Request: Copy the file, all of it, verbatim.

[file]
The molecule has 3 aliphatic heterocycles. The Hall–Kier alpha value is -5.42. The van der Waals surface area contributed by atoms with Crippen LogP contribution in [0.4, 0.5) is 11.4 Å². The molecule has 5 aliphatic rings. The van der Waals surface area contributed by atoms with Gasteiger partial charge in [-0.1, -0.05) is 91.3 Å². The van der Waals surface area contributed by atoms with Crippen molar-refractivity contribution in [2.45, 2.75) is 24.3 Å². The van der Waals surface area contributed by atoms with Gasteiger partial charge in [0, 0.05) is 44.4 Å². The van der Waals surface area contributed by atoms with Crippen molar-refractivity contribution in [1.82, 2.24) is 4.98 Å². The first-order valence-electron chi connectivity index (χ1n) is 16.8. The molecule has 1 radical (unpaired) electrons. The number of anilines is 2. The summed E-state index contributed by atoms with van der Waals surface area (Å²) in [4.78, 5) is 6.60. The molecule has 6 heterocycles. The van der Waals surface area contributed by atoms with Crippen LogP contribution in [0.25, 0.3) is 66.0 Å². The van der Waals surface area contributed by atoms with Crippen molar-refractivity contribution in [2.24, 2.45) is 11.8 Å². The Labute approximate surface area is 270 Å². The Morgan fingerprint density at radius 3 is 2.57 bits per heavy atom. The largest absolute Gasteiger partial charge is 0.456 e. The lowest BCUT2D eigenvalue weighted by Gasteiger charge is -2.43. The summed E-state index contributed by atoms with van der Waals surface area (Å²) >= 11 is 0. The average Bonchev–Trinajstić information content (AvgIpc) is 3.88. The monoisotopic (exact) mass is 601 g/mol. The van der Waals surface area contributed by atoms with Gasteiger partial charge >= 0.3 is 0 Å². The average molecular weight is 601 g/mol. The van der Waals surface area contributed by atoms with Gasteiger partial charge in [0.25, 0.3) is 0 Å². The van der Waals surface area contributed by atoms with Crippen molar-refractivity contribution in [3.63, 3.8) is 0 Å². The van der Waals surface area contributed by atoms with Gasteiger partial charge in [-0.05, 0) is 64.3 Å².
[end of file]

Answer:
The molecule has 3 aliphatic heterocycles. The Hall–Kier alpha value is -5.42. The van der Waals surface area contributed by atoms with Crippen LogP contribution in [0.4, 0.5) is 11.4 Å². The molecule has 5 aliphatic rings. The van der Waals surface area contributed by atoms with Gasteiger partial charge in [-0.1, -0.05) is 91.3 Å². The van der Waals surface area contributed by atoms with Crippen molar-refractivity contribution in [2.45, 2.75) is 24.3 Å². The van der Waals surface area contributed by atoms with Gasteiger partial charge in [0, 0.05) is 44.4 Å². The van der Waals surface area contributed by atoms with Crippen molar-refractivity contribution in [1.82, 2.24) is 4.98 Å². The first-order valence-electron chi connectivity index (χ1n) is 16.8. The molecule has 1 radical (unpaired) electrons. The number of anilines is 2. The summed E-state index contributed by atoms with van der Waals surface area (Å²) in [4.78, 5) is 6.60. The molecule has 6 heterocycles. The van der Waals surface area contributed by atoms with Crippen LogP contribution in [0.25, 0.3) is 66.0 Å². The van der Waals surface area contributed by atoms with Crippen molar-refractivity contribution in [2.24, 2.45) is 11.8 Å². The Labute approximate surface area is 270 Å². The Morgan fingerprint density at radius 3 is 2.57 bits per heavy atom. The largest absolute Gasteiger partial charge is 0.456 e. The lowest BCUT2D eigenvalue weighted by Gasteiger charge is -2.43. The summed E-state index contributed by atoms with van der Waals surface area (Å²) >= 11 is 0. The average Bonchev–Trinajstić information content (AvgIpc) is 3.88. The monoisotopic (exact) mass is 601 g/mol. The van der Waals surface area contributed by atoms with Gasteiger partial charge >= 0.3 is 0 Å². The average molecular weight is 601 g/mol. The van der Waals surface area contributed by atoms with Gasteiger partial charge in [0.25, 0.3) is 0 Å². The van der Waals surface area contributed by atoms with Crippen molar-refractivity contribution in [3.63, 3.8) is 0 Å². The van der Waals surface area contributed by atoms with Gasteiger partial charge in [-0.05, 0) is 64.3 Å².